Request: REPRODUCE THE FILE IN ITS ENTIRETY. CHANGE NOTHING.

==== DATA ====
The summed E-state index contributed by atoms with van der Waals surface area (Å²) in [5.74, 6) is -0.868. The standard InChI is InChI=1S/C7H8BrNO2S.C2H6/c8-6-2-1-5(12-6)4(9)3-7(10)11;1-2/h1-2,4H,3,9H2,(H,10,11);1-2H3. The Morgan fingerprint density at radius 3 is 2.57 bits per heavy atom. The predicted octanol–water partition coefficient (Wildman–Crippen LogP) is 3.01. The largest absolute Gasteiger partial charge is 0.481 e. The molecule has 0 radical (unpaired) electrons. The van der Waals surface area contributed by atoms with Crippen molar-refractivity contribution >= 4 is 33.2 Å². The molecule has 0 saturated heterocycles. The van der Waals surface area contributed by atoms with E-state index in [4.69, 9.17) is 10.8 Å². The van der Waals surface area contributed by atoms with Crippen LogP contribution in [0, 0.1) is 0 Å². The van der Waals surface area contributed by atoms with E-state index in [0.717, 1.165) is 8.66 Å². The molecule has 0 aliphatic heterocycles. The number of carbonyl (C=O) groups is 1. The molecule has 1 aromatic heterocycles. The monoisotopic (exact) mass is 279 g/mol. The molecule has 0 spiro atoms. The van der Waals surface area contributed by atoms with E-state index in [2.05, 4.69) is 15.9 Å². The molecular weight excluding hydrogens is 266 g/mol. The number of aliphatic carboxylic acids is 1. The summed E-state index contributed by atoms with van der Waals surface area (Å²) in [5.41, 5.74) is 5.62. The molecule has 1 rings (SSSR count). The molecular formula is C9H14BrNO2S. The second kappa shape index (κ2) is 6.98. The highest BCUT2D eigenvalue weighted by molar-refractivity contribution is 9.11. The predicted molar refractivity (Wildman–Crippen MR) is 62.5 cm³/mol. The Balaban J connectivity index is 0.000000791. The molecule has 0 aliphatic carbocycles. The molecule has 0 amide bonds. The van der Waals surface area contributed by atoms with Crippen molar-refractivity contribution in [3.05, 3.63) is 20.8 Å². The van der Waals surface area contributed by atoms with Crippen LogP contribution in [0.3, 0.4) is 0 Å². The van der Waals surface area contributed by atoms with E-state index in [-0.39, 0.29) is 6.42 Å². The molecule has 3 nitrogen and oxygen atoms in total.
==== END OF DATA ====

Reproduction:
The summed E-state index contributed by atoms with van der Waals surface area (Å²) in [5.74, 6) is -0.868. The standard InChI is InChI=1S/C7H8BrNO2S.C2H6/c8-6-2-1-5(12-6)4(9)3-7(10)11;1-2/h1-2,4H,3,9H2,(H,10,11);1-2H3. The Morgan fingerprint density at radius 3 is 2.57 bits per heavy atom. The predicted octanol–water partition coefficient (Wildman–Crippen LogP) is 3.01. The largest absolute Gasteiger partial charge is 0.481 e. The molecule has 0 radical (unpaired) electrons. The van der Waals surface area contributed by atoms with Crippen molar-refractivity contribution >= 4 is 33.2 Å². The molecule has 0 saturated heterocycles. The van der Waals surface area contributed by atoms with E-state index in [4.69, 9.17) is 10.8 Å². The van der Waals surface area contributed by atoms with Crippen LogP contribution in [0, 0.1) is 0 Å². The van der Waals surface area contributed by atoms with E-state index in [0.717, 1.165) is 8.66 Å². The molecule has 0 aliphatic heterocycles. The number of carbonyl (C=O) groups is 1. The molecule has 1 aromatic heterocycles. The monoisotopic (exact) mass is 279 g/mol. The molecule has 0 spiro atoms. The van der Waals surface area contributed by atoms with E-state index in [2.05, 4.69) is 15.9 Å². The molecular weight excluding hydrogens is 266 g/mol. The number of aliphatic carboxylic acids is 1. The summed E-state index contributed by atoms with van der Waals surface area (Å²) in [5.41, 5.74) is 5.62. The molecule has 1 rings (SSSR count). The molecular formula is C9H14BrNO2S. The second kappa shape index (κ2) is 6.98. The highest BCUT2D eigenvalue weighted by molar-refractivity contribution is 9.11. The predicted molar refractivity (Wildman–Crippen MR) is 62.5 cm³/mol. The Balaban J connectivity index is 0.000000791. The molecule has 0 aliphatic carbocycles. The molecule has 0 amide bonds. The van der Waals surface area contributed by atoms with Crippen molar-refractivity contribution in [3.05, 3.63) is 20.8 Å². The van der Waals surface area contributed by atoms with Crippen LogP contribution in [0.3, 0.4) is 0 Å². The van der Waals surface area contributed by atoms with E-state index in [-0.39, 0.29) is 6.42 Å². The molecule has 3 nitrogen and oxygen atoms in total.